Boost C++ Libraries

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Timer.1 - Using a timer synchronously

This tutorial program introduces asio by showing how to perform a blocking wait on a timer.

We start by including the necessary header files.

All of the asio classes can be used by simply including the "asio.hpp" header file.

#include <iostream>
#include <boost/asio.hpp>

Since this example users timers, we need to include the appropriate Boost.Date_Time header file for manipulating times.

#include <boost/date_time/posix_time/posix_time.hpp>

All programs that use asio need to have at least one boost::asio::io_service object. This class provides access to I/O functionality. We declare an object of this type first thing in the main function.

int main()
{
  boost::asio::io_service io;

Next we declare an object of type boost::asio::deadline_timer. The core asio classes that provide I/O functionality (or as in this case timer functionality) always take a reference to an io_service as their first constructor argument. The second argument to the constructor sets the timer to expire 5 seconds from now.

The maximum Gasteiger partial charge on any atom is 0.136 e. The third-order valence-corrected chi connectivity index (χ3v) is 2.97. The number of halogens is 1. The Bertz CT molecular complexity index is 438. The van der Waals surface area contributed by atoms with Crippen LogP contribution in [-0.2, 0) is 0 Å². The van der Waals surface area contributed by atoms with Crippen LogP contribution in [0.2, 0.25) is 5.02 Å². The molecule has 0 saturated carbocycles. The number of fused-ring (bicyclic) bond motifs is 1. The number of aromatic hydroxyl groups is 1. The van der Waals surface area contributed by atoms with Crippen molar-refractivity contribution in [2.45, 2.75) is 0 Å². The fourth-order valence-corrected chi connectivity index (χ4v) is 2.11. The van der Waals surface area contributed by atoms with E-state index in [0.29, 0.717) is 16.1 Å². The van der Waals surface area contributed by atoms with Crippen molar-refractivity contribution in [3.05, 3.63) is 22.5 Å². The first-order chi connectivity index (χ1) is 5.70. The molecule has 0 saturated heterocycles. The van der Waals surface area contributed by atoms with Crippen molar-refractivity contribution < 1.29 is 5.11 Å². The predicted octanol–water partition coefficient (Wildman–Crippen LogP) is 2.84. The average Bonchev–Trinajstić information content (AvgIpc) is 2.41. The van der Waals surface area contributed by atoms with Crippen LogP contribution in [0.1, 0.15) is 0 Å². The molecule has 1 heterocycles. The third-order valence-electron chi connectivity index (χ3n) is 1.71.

boost::asio::deadline_timer t(io, boost::posix_time::seconds(5));

In this simple example we perform a blocking wait on the timer. That is, the call to boost::asio::deadline_timer::wait() will not return until the timer has expired, 5 seconds after it was created (i.e. not from when the wait starts).

A deadline timer is always in one of two states: "expired" or "not expired". If the boost::asio::deadline_timer::wait() function is called on an expired timer, it will return immediately.

  t.wait();

Finally we print the obligatory "Hello, world!" message to show when the timer has expired.

  std::cout << "Hello, world!\n";

  return 0;
}

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Next: Timer.2 - Using a timer asynchronously


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